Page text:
Death in American Texts and Performances: Corpses, Ghosts, and the Reanimated Dead (review)
In lieu of an abstract, here is a brief excerpt of the content:

Reviewed by
Death in American Texts and Performances: Corpses, Ghosts, and the Reanimated Dead. Edited by Lisa K. Perdigao and Mark Pizzato. Farnham, UK: Ashgate Publishing, 2010; pp. 228.

Lisa Perdigao and Mark Pizzato aim at no small feat in compiling essays on the broad topic of representations of death in their edited collection Death in American Texts and Performances: Corpses, Ghosts, and the Reanimated Dead. Rather than attempting a cultural history of death in the American twentieth century, the editors investigate representations of death, situating their study at the intersection of literary, performance, and media studies. In bringing together essays that look across novels, plays, films, and television shows, Perdigao and Pizzato use the topic of death as a locus for understanding how different media engage with the limits of representability, "the crisis of representation that is always involved in re-presenting death" (1). To consider depictions of death here is to consider the process of depiction itself.

The best of the essays in the collection fulfill this promise. Jon Rossini offers an inventive consideration of Don DeLillo's theatrical work as a means of understanding the author's evolving relationship to death as reflected in his prose. In Rossini's view, by coming to know the representational processes of the theatre, where meaning is composed in live bodies, DeLillo also comes to understand the idea of bodily death at work in his fiction. Ian Wilson offers a similarly strong reading of ghosting as a representational and narrative strategy in John Edgar Wideman's novel The Cattle Killing. A notoriously fragmentary work, The Cattle Killing is, in Wilson's analysis, dependent on the figure of the literary ghost for its cohesion: "With the ghost the text acquires justification for its techniques, a motivating spirit, and a guiding metaphor" (126). Although Wilson does not fully pursue the implications of his argument, he suggests that the novel's tentative unity relies on a specifically literary manifestation of the ghost: the live body of a performer or the recorded image of a ghost onscreen could never afford the same ephemeral quality. In another look at representational strategies, Pizzato, in one of his two contributions to the collection, presents a fascinating neuro-Lacanian reading of the ways in which theatre and cinema structurally reproduce the brain's internal representational mechanisms—differences that Pizzato traces in differing theatrical and cinematic depictions of the figure of the ghost, read here through the father-ghost figure in the stage and film versions of David Auburn's Proof. Although much of the Proof section builds only tangentially on the essay's neurological concerns, the piece overall does service to the collection's organizing focus on death as a representational limit by which we might best compare different media.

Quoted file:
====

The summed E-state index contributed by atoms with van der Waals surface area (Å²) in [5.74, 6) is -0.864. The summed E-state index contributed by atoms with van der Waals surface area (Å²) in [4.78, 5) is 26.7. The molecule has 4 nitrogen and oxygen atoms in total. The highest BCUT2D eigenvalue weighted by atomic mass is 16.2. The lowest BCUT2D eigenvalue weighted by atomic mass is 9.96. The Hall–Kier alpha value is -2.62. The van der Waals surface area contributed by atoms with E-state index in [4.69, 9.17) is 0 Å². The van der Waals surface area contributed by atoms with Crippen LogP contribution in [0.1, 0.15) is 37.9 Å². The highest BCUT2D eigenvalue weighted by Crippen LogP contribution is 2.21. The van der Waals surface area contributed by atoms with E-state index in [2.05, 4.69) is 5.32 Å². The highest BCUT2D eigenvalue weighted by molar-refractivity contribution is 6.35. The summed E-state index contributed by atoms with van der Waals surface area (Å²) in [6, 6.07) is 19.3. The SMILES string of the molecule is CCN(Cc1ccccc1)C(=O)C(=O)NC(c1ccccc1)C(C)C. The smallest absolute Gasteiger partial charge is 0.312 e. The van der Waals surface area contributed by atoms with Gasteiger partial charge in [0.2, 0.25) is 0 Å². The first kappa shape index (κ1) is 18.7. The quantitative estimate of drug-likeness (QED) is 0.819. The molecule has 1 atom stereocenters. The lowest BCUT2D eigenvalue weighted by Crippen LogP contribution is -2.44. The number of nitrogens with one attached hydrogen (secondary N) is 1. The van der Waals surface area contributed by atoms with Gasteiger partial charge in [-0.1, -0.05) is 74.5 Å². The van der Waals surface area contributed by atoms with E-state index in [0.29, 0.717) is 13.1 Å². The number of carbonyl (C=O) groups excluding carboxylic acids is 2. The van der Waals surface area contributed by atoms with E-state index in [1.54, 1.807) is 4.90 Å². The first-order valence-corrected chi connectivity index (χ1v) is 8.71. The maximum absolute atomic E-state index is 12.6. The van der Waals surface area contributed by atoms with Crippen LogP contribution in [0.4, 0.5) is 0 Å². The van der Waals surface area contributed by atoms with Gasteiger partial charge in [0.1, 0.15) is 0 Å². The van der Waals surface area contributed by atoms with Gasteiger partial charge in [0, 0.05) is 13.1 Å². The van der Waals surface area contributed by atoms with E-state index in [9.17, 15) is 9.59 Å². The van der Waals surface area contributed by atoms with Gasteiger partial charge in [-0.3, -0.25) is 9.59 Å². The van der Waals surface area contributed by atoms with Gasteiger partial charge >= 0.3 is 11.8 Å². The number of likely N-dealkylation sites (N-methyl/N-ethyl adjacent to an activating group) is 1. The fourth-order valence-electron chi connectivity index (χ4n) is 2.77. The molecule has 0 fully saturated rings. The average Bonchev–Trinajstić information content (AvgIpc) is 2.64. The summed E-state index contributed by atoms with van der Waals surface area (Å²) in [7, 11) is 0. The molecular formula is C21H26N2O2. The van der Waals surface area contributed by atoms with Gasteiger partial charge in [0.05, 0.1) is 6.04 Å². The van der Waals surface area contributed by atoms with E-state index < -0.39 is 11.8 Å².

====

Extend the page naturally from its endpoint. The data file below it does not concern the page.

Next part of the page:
Many of the other essays in the collection seem disengaged from Perdigao and Pizzato's wider frame, focused on local instances of death in literary or theatrical works without specifically engaging in questions of representation or comparison: a bleeding coffin in Luis Valdez's anti-Vietnam play Dark Root of a Scream (Jorge Huerta), performances among the living and the dead in the third act of Our Town (Anne Fletcher), the Chinese ghost in an American environment in Lan Samantha Chang's novel Hunger (Belinda Kong), memorialization in Robert Lowell's poem "For the Union Dead" (William Waddell), and issues of death and narrative structure in DeLillo's White Noise (Andrew Price). In a few cases, death functions merely as a lens on a different central concern. Pizzato's essay on the stage and film versions of Amiri Baraka's Dutchman, for example, treats death as "traces of ancestral dead bodies within the living" (31) in order to investigate the intersection of social and biological notions of race. Kathryn Nicol's essay on Toni Morrison's Sula and Song of Solomon is focused mostly on questions of political violence, with the ghostly memory of Emmett Till as a reminder of the extremes that it can reach. Among the contributors, only Alasdair Spark and Elizabeth Stuart seek to establish a deep literary-historical frame for their analyses, linking the metaphysical assumptions of the HBO Series Six Feet Under...


pdf